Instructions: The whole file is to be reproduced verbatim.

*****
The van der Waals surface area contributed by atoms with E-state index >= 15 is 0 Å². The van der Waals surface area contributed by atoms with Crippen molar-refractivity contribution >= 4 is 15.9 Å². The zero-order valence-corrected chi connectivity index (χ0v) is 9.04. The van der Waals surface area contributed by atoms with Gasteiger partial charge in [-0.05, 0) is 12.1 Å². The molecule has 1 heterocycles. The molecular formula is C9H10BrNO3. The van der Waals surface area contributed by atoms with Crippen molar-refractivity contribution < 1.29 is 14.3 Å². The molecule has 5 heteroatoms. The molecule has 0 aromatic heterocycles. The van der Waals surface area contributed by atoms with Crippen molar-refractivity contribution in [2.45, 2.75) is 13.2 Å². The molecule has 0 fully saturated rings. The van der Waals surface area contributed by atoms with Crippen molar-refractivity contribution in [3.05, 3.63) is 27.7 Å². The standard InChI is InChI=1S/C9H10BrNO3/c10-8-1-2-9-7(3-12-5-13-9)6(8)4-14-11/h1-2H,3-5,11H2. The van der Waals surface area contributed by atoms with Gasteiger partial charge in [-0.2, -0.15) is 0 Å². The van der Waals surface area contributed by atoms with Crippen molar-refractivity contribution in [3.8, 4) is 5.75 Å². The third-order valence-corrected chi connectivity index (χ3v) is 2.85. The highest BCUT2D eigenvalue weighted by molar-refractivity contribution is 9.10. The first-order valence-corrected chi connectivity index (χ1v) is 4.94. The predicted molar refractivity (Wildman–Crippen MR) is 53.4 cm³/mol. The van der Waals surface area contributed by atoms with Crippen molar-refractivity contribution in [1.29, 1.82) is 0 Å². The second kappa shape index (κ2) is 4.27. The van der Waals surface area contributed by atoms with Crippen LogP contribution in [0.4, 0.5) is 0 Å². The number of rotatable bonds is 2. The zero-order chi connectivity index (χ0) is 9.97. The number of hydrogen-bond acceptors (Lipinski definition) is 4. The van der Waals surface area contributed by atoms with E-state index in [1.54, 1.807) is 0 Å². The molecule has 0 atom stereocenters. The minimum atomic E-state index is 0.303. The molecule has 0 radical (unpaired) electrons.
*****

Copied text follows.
The van der Waals surface area contributed by atoms with E-state index >= 15 is 0 Å². The van der Waals surface area contributed by atoms with Crippen molar-refractivity contribution >= 4 is 15.9 Å². The zero-order valence-corrected chi connectivity index (χ0v) is 9.04. The van der Waals surface area contributed by atoms with Gasteiger partial charge in [-0.05, 0) is 12.1 Å². The molecule has 1 heterocycles. The molecular formula is C9H10BrNO3. The van der Waals surface area contributed by atoms with Crippen molar-refractivity contribution < 1.29 is 14.3 Å². The molecule has 5 heteroatoms. The molecule has 0 aromatic heterocycles. The van der Waals surface area contributed by atoms with Crippen molar-refractivity contribution in [2.45, 2.75) is 13.2 Å². The molecule has 0 fully saturated rings. The van der Waals surface area contributed by atoms with Crippen molar-refractivity contribution in [3.05, 3.63) is 27.7 Å². The standard InChI is InChI=1S/C9H10BrNO3/c10-8-1-2-9-7(3-12-5-13-9)6(8)4-14-11/h1-2H,3-5,11H2. The van der Waals surface area contributed by atoms with Gasteiger partial charge in [-0.2, -0.15) is 0 Å². The van der Waals surface area contributed by atoms with Crippen molar-refractivity contribution in [3.8, 4) is 5.75 Å². The third-order valence-corrected chi connectivity index (χ3v) is 2.85. The highest BCUT2D eigenvalue weighted by molar-refractivity contribution is 9.10. The first-order valence-corrected chi connectivity index (χ1v) is 4.94. The predicted molar refractivity (Wildman–Crippen MR) is 53.4 cm³/mol. The van der Waals surface area contributed by atoms with Crippen molar-refractivity contribution in [1.29, 1.82) is 0 Å². The second kappa shape index (κ2) is 4.27. The van der Waals surface area contributed by atoms with Crippen LogP contribution in [0.4, 0.5) is 0 Å². The number of rotatable bonds is 2. The zero-order chi connectivity index (χ0) is 9.97. The number of hydrogen-bond acceptors (Lipinski definition) is 4. The van der Waals surface area contributed by atoms with E-state index in [1.54, 1.807) is 0 Å². The molecule has 0 atom stereocenters. The minimum atomic E-state index is 0.303. The molecule has 0 radical (unpaired) electrons.